Remorse for Intemperate Speech

WE have grown afraid of hatred and repeat our protestations of its absence from our purified hearts on all occasions. Yeats was not so afraid. He even said it was his most vital source of inspiration and described how he sat at his desk and rocked himself into hatred of some person, tendency or belief before beginning a poem. Of course the hatred he refers to here has evidently been expressed loosely in speech rather than transmuted into art. But he is right about the peculiar intimacy of Irish hatred as opposed to the more impersonal hatreds of other places.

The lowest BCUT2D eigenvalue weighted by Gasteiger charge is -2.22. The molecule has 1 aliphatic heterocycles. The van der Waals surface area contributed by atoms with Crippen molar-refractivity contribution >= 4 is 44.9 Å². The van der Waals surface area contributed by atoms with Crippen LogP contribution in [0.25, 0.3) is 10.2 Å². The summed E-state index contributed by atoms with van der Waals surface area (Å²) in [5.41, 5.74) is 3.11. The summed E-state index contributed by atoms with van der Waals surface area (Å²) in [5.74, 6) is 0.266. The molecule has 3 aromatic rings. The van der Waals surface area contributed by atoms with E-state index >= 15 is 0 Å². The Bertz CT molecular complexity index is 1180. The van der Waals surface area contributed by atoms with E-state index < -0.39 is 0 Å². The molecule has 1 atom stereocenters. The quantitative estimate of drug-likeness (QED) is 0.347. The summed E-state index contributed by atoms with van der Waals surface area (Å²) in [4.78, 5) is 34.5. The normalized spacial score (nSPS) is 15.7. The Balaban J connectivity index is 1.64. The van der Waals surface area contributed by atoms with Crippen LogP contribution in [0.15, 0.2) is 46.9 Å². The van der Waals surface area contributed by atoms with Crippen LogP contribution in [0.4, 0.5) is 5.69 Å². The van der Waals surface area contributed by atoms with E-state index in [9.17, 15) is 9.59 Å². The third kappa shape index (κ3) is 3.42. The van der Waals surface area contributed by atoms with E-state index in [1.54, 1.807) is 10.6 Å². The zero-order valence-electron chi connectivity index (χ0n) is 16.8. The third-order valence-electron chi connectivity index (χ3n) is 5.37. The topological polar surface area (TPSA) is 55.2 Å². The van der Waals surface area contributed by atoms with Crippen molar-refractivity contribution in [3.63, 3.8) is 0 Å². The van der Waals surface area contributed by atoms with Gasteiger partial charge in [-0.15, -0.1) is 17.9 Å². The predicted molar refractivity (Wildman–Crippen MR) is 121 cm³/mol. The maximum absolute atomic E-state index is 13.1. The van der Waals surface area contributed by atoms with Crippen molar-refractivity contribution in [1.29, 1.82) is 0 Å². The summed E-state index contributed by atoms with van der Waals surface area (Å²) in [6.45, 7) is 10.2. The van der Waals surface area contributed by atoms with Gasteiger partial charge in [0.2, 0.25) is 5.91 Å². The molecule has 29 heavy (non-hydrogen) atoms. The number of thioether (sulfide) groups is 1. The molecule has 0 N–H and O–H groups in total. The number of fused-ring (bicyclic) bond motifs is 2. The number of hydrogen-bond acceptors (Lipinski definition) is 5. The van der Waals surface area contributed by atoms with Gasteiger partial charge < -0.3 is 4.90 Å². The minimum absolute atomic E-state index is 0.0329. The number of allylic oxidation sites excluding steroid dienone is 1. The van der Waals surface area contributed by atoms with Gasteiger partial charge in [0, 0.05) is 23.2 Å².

I ranted to the knave and fool,

But outgrew that school,

Would transform the part,

Fit audience found, but cannot rule

My fanatic heart.

I sought my betters: though in each

Fine manners, liberal speech,

Turn hatred into sport,

Nothing said or done can reach

My fanatic heart.

Out of Ireland have we come.

Great hatred, little room,

Maimed us at the start.

I carry from my mother’s womb

A fanatic heart.

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